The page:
Recent discoveries have placed the biblical city of Bethsaida closer to shore where Peter and Andrew left their nets to follow Christ.
After recent headlines announced that archaeologists in Israel had uncovered the Church of the Apostles, questions followed. What church is this? And what do these findings tell us about the days of Jesus and his earliest followers?
The world’s attention has turned to a small excavation on the northern shore of the Sea of Galilee, a project I have been involved with as the academic director since the beginning. Our findings have rekindled the debate about the location for Bethsaida, the home of Peter, Andrew, and Philip referenced in John 1:44.
Every year millions of Christians travel to the Holy Land in their desire to visit places mentioned in the Bible. They journey from Dan to Beersheba with Bibles in one hand and cameras in the other. Not long ago, no one knew about these places. Yet, today signposts proclaim each location to pilgrims: Caesarea, Megiddo, Capernaum, and more. How did all this happen?
The rediscovery of the land of the Bible has been a slow process that began in earnest in the middle of the 19th century, once European and American travelers could make the trip. Mark Twain famously recorded his visit to the Holy Land in Innocents Abroad (1869). His impressions were not altogether favorable:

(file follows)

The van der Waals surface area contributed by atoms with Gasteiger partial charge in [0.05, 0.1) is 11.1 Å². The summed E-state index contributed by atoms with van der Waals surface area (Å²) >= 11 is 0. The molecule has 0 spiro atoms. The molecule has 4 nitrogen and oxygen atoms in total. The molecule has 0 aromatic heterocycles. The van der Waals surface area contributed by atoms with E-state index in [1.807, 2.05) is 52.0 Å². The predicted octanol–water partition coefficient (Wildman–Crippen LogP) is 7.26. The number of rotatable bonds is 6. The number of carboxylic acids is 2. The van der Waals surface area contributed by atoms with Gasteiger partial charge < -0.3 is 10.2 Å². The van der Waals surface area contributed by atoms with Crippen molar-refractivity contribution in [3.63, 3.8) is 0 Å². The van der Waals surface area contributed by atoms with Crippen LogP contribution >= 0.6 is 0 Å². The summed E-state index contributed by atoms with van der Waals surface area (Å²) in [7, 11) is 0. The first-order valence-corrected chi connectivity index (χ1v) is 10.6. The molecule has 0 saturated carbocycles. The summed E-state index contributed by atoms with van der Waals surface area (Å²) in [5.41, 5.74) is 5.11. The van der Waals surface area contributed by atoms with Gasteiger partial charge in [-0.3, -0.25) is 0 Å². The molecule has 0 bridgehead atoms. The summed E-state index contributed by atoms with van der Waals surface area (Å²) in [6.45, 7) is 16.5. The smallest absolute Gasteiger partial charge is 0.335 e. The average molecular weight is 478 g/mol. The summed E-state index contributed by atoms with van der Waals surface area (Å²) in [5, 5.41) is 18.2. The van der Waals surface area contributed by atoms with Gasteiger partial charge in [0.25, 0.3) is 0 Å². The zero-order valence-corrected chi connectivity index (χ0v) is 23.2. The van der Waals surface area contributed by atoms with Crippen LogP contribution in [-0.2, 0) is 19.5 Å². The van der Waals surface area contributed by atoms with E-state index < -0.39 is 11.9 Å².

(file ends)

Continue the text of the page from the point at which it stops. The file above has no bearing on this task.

We traversed some miles of desolate country whose soil is rich enough, but is given over wholly to weeds—a silent, mournful expanse. … A desolation is here that not even imagination can grace with the pomp of life and action. …We never saw a human being on the whole route. …There was hardly a tree or a shrub anywhere. Even the olive and the cactus, those fast friends of a worthless soil, had almost deserted the country.
Edward Robinson, a scholar from Union Theological Seminary in New York …